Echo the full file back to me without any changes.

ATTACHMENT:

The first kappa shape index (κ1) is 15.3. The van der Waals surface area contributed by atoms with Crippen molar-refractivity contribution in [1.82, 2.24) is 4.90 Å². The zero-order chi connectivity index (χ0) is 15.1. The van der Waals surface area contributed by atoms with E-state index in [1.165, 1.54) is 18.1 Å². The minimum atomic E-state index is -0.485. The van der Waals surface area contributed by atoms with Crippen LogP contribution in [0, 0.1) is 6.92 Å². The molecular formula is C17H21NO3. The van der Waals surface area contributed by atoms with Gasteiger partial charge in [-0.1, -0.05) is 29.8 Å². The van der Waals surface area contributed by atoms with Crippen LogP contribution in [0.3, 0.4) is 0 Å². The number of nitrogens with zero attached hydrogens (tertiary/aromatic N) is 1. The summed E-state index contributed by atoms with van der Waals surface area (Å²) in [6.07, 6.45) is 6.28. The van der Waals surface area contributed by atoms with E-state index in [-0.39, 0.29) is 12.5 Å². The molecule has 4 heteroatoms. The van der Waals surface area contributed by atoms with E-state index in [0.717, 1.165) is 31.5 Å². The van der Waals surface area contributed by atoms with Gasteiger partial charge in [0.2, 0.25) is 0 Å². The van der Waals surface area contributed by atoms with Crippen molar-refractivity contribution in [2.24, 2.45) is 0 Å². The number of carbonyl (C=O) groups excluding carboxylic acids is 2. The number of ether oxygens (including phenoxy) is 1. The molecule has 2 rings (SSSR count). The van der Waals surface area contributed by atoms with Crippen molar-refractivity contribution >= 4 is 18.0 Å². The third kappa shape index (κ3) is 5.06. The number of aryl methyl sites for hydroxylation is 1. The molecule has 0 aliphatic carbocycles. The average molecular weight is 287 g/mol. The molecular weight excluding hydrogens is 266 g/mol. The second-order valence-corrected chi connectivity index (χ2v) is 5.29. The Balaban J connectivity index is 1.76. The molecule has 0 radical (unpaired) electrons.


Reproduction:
The first kappa shape index (κ1) is 15.3. The van der Waals surface area contributed by atoms with Crippen molar-refractivity contribution in [1.82, 2.24) is 4.90 Å². The zero-order chi connectivity index (χ0) is 15.1. The van der Waals surface area contributed by atoms with E-state index in [1.165, 1.54) is 18.1 Å². The minimum atomic E-state index is -0.485. The van der Waals surface area contributed by atoms with Crippen LogP contribution in [0, 0.1) is 6.92 Å². The molecular formula is C17H21NO3. The van der Waals surface area contributed by atoms with Gasteiger partial charge in [-0.1, -0.05) is 29.8 Å². The van der Waals surface area contributed by atoms with Crippen LogP contribution in [0.3, 0.4) is 0 Å². The number of nitrogens with zero attached hydrogens (tertiary/aromatic N) is 1. The summed E-state index contributed by atoms with van der Waals surface area (Å²) in [6.07, 6.45) is 6.28. The van der Waals surface area contributed by atoms with E-state index in [-0.39, 0.29) is 12.5 Å². The molecule has 4 heteroatoms. The van der Waals surface area contributed by atoms with E-state index in [0.717, 1.165) is 31.5 Å². The van der Waals surface area contributed by atoms with Gasteiger partial charge in [0.2, 0.25) is 0 Å². The van der Waals surface area contributed by atoms with Crippen molar-refractivity contribution in [2.24, 2.45) is 0 Å². The number of carbonyl (C=O) groups excluding carboxylic acids is 2. The number of ether oxygens (including phenoxy) is 1. The molecule has 2 rings (SSSR count). The van der Waals surface area contributed by atoms with Crippen molar-refractivity contribution >= 4 is 18.0 Å². The third kappa shape index (κ3) is 5.06. The number of aryl methyl sites for hydroxylation is 1. The molecule has 0 aliphatic carbocycles. The average molecular weight is 287 g/mol. The molecular weight excluding hydrogens is 266 g/mol. The second-order valence-corrected chi connectivity index (χ2v) is 5.29. The Balaban J connectivity index is 1.76. The molecule has 0 radical (unpaired) electrons.